This refers to KiCad 2014-03-19 build 4756 on Xubuntu 14.04
It’s been quite a while since I last had a go at using KiCad as a complete PCB design package. Recently, for a few reasons, I’ve wanted to go beyond the usual Eagle free constraints and so this was a good opportunity to see if KiCad had matured from previous incarnations. So, as you’d hope on a Debian (or Windows, or OS-X) system a simple apt-get kicad would suffice. Well, it did, for a while. I went through the Getting Started tutorial for the schematic and saved the netlist etc. Problems started at cvPCB where none of the package modules seemed to be installed and they weren’t anywhere on the system. There appeared to be a link to a Bazaar repository to download the original .mod files, but that’s been taken down. After a lot of searching around, it turns out you have to do a complete build from scratch to get KiCad up and running into a usable form after getting it from the Bazaar repository. For Ubuntu users, you can try this (I’ve only tested this on Xubuntu 14.04, but it should work for others).
sudo apt-get install bzr sudo apt-add-repository ppa:js-reynaud/ppa-kicad sudo apt-get update sudo apt-get install kicad cd kicad ./kicad-install.sh --install-or-update
In order, this will 1) get the source management software bzr, 2) add the location of the KiCad files, 3/4) update your local version info and get the kicad sources (this is a 550 MB download), and 5/6) build and install KiCad. Compiling will take quite a while, so get a cup of tea while it does so. This is dependent on your computer spec, but mine took around 25 mins (2.6 GHz Core2Duo, 4GB RAM). Be aware you will have to enter your su password during the build. This will leave a big folder at the end called kicad_sources, which you may safely delete.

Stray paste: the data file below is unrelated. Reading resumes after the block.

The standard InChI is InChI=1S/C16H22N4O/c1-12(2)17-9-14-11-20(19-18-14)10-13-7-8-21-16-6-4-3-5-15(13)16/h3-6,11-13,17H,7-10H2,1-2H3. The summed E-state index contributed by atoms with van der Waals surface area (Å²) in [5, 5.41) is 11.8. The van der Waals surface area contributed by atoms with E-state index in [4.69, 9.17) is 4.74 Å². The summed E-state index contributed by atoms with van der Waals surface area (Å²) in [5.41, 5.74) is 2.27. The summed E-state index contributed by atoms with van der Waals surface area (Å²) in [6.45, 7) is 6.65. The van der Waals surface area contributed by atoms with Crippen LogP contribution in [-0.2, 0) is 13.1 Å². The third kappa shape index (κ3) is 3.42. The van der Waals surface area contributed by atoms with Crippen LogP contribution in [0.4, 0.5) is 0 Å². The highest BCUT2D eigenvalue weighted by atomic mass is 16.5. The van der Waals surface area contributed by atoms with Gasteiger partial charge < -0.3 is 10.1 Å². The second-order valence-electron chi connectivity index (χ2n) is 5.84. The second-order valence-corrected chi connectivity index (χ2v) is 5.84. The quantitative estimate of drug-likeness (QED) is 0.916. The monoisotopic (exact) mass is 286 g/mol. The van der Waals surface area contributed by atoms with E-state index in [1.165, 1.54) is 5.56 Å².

You should now have a working copy of KiCad installed on your computer ready to go! With this version, there are some inconsistencies with the Getting Started guide, but you can work around them reasonably easily. Honestly though, this is not what KiCad should be doing to increase its user share. In fact, while searching for solutions to installation problems, changing to other software was a common theme. Last time I tried it, it was so close to being a perfect FOSS replacement for Eagle, and I was really hopeful a couple of years later. However, it’s a major headache for people who just want it to work out the box rather than typing in obscure and unknown terminal commands and watching pages of scrolling text for half an hour. The packaged version doesn’t have to be the latest and greatest, but it does have to just work. There’s also no point in updating documentation until there’s at least a fixed version it refers to.
Anyway, I’m looking forward to using it now there’s a working version installed. So far, it’s looking hopeful and full credit to the KiCad developers for making such a good piece of software. I hope they can sort out their packaging so all this work doesn’t go to waste with a withering user base. Would welcome anyone’s own experience and thoughts with KiCad below.